Ontario federal election results map shows little change but a few big surprises
Ontario's federal election results map for 2021 is looking almost identical to what we saw emerge after Canada's last national vote in 2019, lending further credence to the assertion of critics that maybe, just maybe, this election wasn't all that necessary.
Results are only preliminary at this point while Elections Canada staff continue to tally up all of the mail-in ballots cast amid a fourth wave of the COVID pandemic, but Liberal Leader Justin Trudeau has safely secured his third term as Prime Minister (albeit with a minority government.)
And that's not all that will remain the same.
Initial numbers for Canada's 44th general election show that the overall number of seats for each party in the House of Commons has remained virtually unchanged: Heading into the race, the Liberals held 155 seats. As of 5:30 a.m. ET on Tuesday morning, the party had either won or is leading in 158 electoral districts on the Elections Canada website.
The Conservative Party of Canada, meanwhile, had a net loss / gain of zero seats, with 119 going into and coming out of the election so far.
The NDP is currently forecast to win 25 seats (up one from 24 heading into the race) while the Block Quebecois has 34 (up from its previous 32) and the Green Party holds stable with two seats.
Trudeau may be victorious after calling the snap election for September, giving all parties just 36 days to campaign (the shortest period allowed by law,) but it wasn't a cheap endeavour at an estimated cost of $610 million.
Number 44 was, in fact, the most expensive election in Canadian history, according to the CBC, thanks in large part to pandemic safety measures.
So, was it worth it? That depends on who you ask and where you live.
"Trudeau, in power since 2015 and governing with a minority of House of Commons seats since 2019, decided to gamble on an early vote and capitalize on his government's handling of the pandemic...," wrote Reuters in a summary of this year's surprise election.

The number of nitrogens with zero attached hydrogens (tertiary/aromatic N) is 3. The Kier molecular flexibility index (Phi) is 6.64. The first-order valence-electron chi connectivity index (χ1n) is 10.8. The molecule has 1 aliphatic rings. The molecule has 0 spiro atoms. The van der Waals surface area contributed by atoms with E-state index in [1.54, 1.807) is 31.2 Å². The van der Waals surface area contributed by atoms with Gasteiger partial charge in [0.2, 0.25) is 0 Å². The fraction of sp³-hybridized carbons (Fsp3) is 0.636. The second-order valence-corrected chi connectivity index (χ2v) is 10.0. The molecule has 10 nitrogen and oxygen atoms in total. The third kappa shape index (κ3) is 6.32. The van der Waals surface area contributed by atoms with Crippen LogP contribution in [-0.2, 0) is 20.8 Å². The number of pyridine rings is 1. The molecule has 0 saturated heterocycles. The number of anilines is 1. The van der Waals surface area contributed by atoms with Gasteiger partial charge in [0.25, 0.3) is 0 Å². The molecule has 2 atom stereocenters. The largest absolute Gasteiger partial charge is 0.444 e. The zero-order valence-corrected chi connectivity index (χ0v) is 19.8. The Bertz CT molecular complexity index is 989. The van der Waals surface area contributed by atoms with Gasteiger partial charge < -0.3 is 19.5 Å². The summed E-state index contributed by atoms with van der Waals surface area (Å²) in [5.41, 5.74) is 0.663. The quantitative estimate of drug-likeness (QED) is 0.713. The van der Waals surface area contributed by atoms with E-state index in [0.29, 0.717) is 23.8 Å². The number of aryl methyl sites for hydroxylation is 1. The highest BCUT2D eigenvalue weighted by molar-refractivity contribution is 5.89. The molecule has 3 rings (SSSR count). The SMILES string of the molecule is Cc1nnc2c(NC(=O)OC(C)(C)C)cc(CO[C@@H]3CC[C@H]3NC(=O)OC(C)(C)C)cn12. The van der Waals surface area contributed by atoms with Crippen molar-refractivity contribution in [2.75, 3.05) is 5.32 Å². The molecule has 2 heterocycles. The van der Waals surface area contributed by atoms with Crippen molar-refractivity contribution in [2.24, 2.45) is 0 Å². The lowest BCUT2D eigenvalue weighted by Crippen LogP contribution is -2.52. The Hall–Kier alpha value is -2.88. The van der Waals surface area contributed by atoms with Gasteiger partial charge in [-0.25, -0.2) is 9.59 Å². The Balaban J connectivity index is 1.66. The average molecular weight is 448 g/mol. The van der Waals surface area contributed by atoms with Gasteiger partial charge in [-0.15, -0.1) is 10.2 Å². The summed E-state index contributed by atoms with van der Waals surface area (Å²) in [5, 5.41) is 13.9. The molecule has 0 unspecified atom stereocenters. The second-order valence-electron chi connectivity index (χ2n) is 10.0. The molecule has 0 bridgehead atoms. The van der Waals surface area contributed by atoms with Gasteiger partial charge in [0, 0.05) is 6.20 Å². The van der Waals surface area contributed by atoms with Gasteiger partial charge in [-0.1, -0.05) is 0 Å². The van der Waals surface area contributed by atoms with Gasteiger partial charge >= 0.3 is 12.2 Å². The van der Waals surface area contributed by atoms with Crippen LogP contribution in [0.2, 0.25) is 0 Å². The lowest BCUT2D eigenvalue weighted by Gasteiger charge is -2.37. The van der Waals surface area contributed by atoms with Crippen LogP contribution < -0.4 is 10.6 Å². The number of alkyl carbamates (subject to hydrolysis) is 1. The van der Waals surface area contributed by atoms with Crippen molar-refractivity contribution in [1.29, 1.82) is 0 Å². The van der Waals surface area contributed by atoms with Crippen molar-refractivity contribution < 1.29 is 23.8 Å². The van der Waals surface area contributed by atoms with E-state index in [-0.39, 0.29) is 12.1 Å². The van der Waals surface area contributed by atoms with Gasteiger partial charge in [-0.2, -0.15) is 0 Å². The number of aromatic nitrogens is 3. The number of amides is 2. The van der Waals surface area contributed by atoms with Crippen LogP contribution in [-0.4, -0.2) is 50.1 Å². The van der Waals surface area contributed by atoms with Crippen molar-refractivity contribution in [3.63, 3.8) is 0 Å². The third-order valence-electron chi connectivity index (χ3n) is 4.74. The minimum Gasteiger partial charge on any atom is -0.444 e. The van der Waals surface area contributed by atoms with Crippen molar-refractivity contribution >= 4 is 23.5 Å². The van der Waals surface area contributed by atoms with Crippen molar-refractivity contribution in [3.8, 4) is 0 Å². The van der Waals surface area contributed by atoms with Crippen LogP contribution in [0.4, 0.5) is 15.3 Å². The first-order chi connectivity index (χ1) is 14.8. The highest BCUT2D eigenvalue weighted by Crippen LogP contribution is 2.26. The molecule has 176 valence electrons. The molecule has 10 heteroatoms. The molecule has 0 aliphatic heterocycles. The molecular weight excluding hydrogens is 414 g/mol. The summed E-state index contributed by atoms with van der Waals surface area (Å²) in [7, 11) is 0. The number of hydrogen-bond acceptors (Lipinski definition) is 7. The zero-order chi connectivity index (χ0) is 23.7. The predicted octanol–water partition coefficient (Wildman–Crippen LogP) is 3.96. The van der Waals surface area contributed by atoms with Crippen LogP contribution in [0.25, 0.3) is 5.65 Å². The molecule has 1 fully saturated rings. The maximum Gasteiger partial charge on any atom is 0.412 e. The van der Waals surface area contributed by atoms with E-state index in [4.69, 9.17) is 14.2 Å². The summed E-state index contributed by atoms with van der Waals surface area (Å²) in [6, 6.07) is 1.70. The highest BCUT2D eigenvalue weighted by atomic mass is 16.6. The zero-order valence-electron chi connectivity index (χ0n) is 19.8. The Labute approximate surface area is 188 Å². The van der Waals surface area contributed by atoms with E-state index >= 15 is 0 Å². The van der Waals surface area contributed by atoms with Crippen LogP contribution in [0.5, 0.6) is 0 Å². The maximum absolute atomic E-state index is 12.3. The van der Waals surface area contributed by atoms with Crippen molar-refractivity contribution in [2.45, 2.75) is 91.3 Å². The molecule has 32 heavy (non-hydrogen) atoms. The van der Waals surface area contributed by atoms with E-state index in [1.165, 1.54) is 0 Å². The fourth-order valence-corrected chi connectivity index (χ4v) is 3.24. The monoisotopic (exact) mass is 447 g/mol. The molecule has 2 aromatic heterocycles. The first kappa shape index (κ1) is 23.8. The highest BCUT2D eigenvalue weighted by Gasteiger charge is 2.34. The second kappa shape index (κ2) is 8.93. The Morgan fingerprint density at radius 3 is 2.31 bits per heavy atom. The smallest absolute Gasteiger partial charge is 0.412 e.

"Instead, he will end up where he started after an unexpectedly tight election race characterized by a lackluster campaign and voter anger at an election during a pandemic."
While this apparent state of political stasis may apply to Canada as a whole when looking at seats won or lost in 2021, there are specific ridings within the country where voters decided to shake things up.
Looking at the SOUTHERN ONTARIO #Elxn44 maps - and asking the #CDNPoli question = "How do the Conservatives ever become a Party with City-Urban seats again..?"— Mark J. Richardson (@mjrichardson_to) September 21, 2021
📈Major-Cities are where ALL the future-growth in NEW seats in the Canadian-Parliament will be over the coming decades. pic.twitter.com/Gv44oPYfIh
As of Tuesday morning, preliminary results of show that the Liberal party has either won or is leading in 78 electoral districts across Ontario — down from the 79 seats it won during 2019's election.
Conservatives, meanwhile, gained a seat in Ontario, moving from 36 to 37 seats thanks in part to Conservative candidate Michelle Ferreri's defeat of Liberal cabinet minister Maryam Monsef in Peterborough-Kawartha.
The NDP Party lost one seat, down from six to five in Canada's most-populous province, but the Green Party actually won its first Ontario seat ever.
The Greens will be sending two MPs to the House of Commons this time around — a feat that has happened only once before — though party leader Annamie Paul won't be one of them (her riding of Toronto Centre was won by Liberal Marci Ien.)
Along with former party leader Elizabeth May, who was re-elected in her own B.C. riding, Green candidate Mike Morrice won the Ontario riding of Kitchener Centre for his party.
With 99.07 per cent of polls in Kitchener reporting, Morrice took 34.5 per cent of the vote in Canada's 44th federal election. Conservative Mary Henein Thorn finished second with 24.8 per cent of the vote, while Liberal candidate Raj Saini (who dropped out of the race last-minute amid allegations of sexual assault) finished with 16.1 per cent of voter support.
You can see how all parties fared across different provinces and regions on the Elections Canada website, which currently shows 99.11 per cent of all polls reporting.
Only the Liberals, Conservatives, NDPs and one Green are represented in the House of Commons from Ontario this time around, though thousands of people also voted as independents or supporters of the PPC, Christian Heritage, Marxist-Leninist and Animal Protection parties.
The lowest number of votes went to the "Nationalist" party with 52, followed by the "Marijuana Party" with just 93 votes across all of Ontario.
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